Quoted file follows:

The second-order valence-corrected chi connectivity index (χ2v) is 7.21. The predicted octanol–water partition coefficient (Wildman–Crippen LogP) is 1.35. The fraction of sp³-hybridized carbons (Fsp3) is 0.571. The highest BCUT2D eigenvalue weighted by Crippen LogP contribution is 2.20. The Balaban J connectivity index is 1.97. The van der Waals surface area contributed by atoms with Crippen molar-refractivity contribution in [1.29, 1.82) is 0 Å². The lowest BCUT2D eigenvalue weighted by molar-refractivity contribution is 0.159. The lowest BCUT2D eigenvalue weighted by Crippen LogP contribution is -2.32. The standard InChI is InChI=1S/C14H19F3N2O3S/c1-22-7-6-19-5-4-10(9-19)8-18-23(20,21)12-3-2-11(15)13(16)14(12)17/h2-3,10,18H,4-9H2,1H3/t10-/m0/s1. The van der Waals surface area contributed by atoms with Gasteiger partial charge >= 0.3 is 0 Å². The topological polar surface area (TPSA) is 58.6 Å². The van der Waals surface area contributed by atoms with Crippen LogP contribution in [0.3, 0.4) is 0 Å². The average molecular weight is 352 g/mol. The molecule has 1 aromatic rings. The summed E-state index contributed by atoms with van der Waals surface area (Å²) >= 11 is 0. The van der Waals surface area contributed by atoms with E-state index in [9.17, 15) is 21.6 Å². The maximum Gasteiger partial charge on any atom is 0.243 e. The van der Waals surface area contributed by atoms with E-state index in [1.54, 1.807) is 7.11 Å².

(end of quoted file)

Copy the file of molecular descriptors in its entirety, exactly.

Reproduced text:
The second-order valence-corrected chi connectivity index (χ2v) is 7.21. The predicted octanol–water partition coefficient (Wildman–Crippen LogP) is 1.35. The fraction of sp³-hybridized carbons (Fsp3) is 0.571. The highest BCUT2D eigenvalue weighted by Crippen LogP contribution is 2.20. The Balaban J connectivity index is 1.97. The van der Waals surface area contributed by atoms with Crippen molar-refractivity contribution in [1.29, 1.82) is 0 Å². The lowest BCUT2D eigenvalue weighted by molar-refractivity contribution is 0.159. The lowest BCUT2D eigenvalue weighted by Crippen LogP contribution is -2.32. The standard InChI is InChI=1S/C14H19F3N2O3S/c1-22-7-6-19-5-4-10(9-19)8-18-23(20,21)12-3-2-11(15)13(16)14(12)17/h2-3,10,18H,4-9H2,1H3/t10-/m0/s1. The van der Waals surface area contributed by atoms with Gasteiger partial charge >= 0.3 is 0 Å². The topological polar surface area (TPSA) is 58.6 Å². The van der Waals surface area contributed by atoms with Crippen LogP contribution in [0.3, 0.4) is 0 Å². The average molecular weight is 352 g/mol. The molecule has 1 aromatic rings. The summed E-state index contributed by atoms with van der Waals surface area (Å²) >= 11 is 0. The van der Waals surface area contributed by atoms with E-state index in [9.17, 15) is 21.6 Å². The maximum Gasteiger partial charge on any atom is 0.243 e. The van der Waals surface area contributed by atoms with E-state index in [1.54, 1.807) is 7.11 Å².